Stone the crows! Superannuation is not salvation but financial planners don’t know the way to investment heaven.

Australia’s retirement savings are the wonder of the world, with $1.87 trillion stashed away for our collective old age. We rate behind the Danes and equal the Dutch on a 40 attribute scale.

Good, but not good enough. For a start, the existing 9.25 per cent compulsory contribution will generate a retirement stream “significantly below half of the median equalised income of the overall population, a commonly-used measure of relative poverty.”

Even worse, default funds, where workers deposit and forget the contributions that come out of their pay are not always good deals. As Adam Creighton points out, fund members pay for managers who try to earn more than the market, almost impossible over time. Nor do industry fund members control who manages their money. Thus, David Murray’s report recommends have an independent chair and majority of independent directors, not least because “members lack the power to remove directors who breach their duties.”

Assistant Treasurer Josh Frydenberg says independent directors is an imperative. This is why people are setting up their own schemes, looking for control and better returns. There are now one million self-managed superannuation funds controlling a third of the industry’s assets.

This is harder than it looks, especially if you hire an advisor who isn’t any good.

Unethical advisors, who put their own interests ahead of clients understandably attract the attention, as in Adele Ferguson and colleagues’ Gold Walkley winning report on Commonwealth Bank financial planners who sold products without explaining the risks, rather than advised investors.

But another problem is advisors who do not have a clue. As Australian Securities and Investments Commission chair Greg Medcraft warns, “Many people have lost their life savings and suffered great hardship and this is very hard to deal with and I empathise with these people. I am a major believer in free markets, but the reality is that markets recover but people may never recover.”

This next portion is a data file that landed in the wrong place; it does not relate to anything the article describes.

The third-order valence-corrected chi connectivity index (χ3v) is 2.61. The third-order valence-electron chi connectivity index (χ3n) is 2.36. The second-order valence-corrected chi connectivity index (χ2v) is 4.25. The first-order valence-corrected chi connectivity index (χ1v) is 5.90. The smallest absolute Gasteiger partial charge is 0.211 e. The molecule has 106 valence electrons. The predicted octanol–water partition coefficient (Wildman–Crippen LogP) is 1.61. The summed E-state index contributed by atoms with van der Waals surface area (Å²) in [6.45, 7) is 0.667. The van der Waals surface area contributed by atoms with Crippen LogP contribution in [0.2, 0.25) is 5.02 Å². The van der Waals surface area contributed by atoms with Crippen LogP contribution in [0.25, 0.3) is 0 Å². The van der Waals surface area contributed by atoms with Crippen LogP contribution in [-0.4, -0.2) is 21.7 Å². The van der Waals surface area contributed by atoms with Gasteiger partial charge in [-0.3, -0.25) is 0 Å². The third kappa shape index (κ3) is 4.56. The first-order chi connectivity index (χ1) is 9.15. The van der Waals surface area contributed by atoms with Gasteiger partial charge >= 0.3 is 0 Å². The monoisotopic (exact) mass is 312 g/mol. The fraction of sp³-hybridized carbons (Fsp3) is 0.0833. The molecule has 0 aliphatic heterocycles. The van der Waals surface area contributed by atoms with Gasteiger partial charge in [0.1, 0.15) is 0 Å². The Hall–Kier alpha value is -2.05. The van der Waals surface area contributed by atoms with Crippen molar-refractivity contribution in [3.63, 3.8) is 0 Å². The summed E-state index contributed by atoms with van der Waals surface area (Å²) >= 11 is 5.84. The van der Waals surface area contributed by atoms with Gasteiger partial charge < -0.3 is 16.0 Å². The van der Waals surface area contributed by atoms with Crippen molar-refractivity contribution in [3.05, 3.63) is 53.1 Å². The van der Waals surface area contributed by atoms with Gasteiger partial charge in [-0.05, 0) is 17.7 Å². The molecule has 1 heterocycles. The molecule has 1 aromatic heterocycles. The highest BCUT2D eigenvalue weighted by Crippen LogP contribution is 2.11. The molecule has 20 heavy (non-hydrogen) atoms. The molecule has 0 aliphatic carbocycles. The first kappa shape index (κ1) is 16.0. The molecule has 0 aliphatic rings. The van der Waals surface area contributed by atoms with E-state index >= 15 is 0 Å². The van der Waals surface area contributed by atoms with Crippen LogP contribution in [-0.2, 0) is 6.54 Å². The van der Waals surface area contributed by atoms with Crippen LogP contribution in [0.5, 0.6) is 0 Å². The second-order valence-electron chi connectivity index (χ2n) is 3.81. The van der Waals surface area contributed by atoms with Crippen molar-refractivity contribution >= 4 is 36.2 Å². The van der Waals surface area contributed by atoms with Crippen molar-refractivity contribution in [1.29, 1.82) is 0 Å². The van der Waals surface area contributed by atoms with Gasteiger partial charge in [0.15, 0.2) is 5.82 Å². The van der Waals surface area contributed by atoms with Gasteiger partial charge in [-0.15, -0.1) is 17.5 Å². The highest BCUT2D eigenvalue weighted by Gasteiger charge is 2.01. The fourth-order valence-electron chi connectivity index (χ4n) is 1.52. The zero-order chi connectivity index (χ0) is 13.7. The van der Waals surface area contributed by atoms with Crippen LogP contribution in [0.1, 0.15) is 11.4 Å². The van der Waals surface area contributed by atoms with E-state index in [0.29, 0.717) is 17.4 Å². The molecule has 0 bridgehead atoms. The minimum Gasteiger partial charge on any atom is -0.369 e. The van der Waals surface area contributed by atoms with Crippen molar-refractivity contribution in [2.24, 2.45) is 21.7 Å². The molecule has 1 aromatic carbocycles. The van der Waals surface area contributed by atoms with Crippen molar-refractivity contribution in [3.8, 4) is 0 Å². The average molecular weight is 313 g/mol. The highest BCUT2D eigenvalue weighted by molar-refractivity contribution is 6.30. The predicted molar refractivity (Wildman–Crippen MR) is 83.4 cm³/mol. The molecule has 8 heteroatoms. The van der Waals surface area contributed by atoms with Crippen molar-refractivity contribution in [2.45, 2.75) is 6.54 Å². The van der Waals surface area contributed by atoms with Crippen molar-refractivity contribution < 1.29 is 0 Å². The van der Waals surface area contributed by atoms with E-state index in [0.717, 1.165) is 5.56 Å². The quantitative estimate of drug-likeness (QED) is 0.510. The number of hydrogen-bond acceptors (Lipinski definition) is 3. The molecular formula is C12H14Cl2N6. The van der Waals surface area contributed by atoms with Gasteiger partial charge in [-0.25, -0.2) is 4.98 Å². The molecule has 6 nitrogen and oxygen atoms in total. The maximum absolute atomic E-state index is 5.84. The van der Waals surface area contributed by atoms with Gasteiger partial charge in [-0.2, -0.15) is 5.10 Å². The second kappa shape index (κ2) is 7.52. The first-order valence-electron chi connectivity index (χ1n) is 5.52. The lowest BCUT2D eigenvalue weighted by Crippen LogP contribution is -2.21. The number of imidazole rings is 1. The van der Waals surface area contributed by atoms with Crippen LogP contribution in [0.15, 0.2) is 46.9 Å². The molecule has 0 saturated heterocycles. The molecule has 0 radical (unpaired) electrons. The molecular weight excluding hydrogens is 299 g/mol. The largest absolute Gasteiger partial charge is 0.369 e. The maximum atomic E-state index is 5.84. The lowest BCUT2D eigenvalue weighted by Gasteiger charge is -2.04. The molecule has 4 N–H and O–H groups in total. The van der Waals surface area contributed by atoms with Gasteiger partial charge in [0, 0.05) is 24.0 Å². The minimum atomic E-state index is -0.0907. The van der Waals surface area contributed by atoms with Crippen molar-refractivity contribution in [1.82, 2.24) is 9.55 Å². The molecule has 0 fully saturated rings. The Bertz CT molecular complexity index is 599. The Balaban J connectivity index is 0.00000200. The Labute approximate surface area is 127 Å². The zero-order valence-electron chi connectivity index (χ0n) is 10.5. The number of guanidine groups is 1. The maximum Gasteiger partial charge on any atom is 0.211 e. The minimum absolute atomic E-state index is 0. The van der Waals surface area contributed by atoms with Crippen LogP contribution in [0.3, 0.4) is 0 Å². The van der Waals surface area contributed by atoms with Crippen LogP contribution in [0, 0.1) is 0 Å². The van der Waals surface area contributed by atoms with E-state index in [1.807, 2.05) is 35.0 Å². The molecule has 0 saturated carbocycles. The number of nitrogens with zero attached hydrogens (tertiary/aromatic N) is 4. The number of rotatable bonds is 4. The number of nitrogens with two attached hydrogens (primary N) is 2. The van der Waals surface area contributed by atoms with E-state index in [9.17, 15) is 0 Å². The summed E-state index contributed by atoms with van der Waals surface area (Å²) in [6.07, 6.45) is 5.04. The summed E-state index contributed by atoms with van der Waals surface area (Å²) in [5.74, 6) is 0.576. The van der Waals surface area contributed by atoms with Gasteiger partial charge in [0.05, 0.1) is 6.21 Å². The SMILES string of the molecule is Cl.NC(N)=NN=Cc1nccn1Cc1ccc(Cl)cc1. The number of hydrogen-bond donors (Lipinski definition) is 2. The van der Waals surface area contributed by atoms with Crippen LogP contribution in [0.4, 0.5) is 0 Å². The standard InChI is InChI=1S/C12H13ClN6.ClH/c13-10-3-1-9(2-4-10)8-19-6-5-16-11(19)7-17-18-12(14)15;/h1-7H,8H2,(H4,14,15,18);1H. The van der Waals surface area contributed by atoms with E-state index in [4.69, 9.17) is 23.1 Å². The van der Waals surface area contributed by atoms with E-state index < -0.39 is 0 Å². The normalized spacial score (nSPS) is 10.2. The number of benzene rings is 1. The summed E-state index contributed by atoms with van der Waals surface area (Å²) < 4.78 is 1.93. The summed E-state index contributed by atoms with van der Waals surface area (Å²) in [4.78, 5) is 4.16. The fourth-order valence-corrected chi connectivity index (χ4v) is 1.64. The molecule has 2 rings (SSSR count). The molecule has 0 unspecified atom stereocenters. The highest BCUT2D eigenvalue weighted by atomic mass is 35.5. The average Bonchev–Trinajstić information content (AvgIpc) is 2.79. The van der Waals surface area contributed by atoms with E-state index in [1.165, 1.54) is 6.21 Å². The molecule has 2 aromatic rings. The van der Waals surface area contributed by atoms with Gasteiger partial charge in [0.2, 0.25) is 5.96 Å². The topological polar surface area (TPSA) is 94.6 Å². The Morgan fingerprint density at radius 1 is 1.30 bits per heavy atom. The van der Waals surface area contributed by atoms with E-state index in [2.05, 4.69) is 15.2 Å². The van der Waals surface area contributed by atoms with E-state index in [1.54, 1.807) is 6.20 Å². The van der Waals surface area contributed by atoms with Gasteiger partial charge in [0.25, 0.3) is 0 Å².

And it is very easy to be a clueless financial advisor, demonstrated by a 2012 ASIC survey of the information financial advisors provided to people about to retire. While 58 per cent was “adequate”, ASIC considered 39 per cent poor, with just 3 per cent classed as good.

No wonder Greg Medcraft wants advisors to be degree qualified and to have them pass a national exam that measures advisors competencies in various levels of practise, “not unlike” the system the Civil Aviation Safety Authority uses to test pilots. “The industry needs to get its house in order and the introduction of a compulsory national examination will help it do that,” Medcroft says.

The Murray Inquiry also calls for “a relevant tertiary degree and “competence in specialised areas,” although means to assess competencies are not set out. While everybody recognises the need for competent, educated advisers, the various interest groups in the industry have not agreed on a unified approach.

‘Twas ever thus. In 2009, the Rippol Inquiry found minimum training standards for advisers were too low, particularly given the complexity of many financial products and called for increased competency standards and educational qualifications. But while various industry associations required demonstrable qualifications, which were higher than ASIC’s minimum entry, an integrated approach to education and knowledge was beyond the industry and universities.

As the Crows put it back then, “While everybody agrees financial planning is a demanding discipline, in need of higher standards, nobody is ready to spell them out, leaving financial planners caught between the competencies ASIC requires and the higher qualifications universities offer, but which aren’t mandatory. It leaves financial planning in an educational no-man’s land, where it has been for years, caught between the traditional competency-based training and the professional status degree-qualified accountants enjoy.”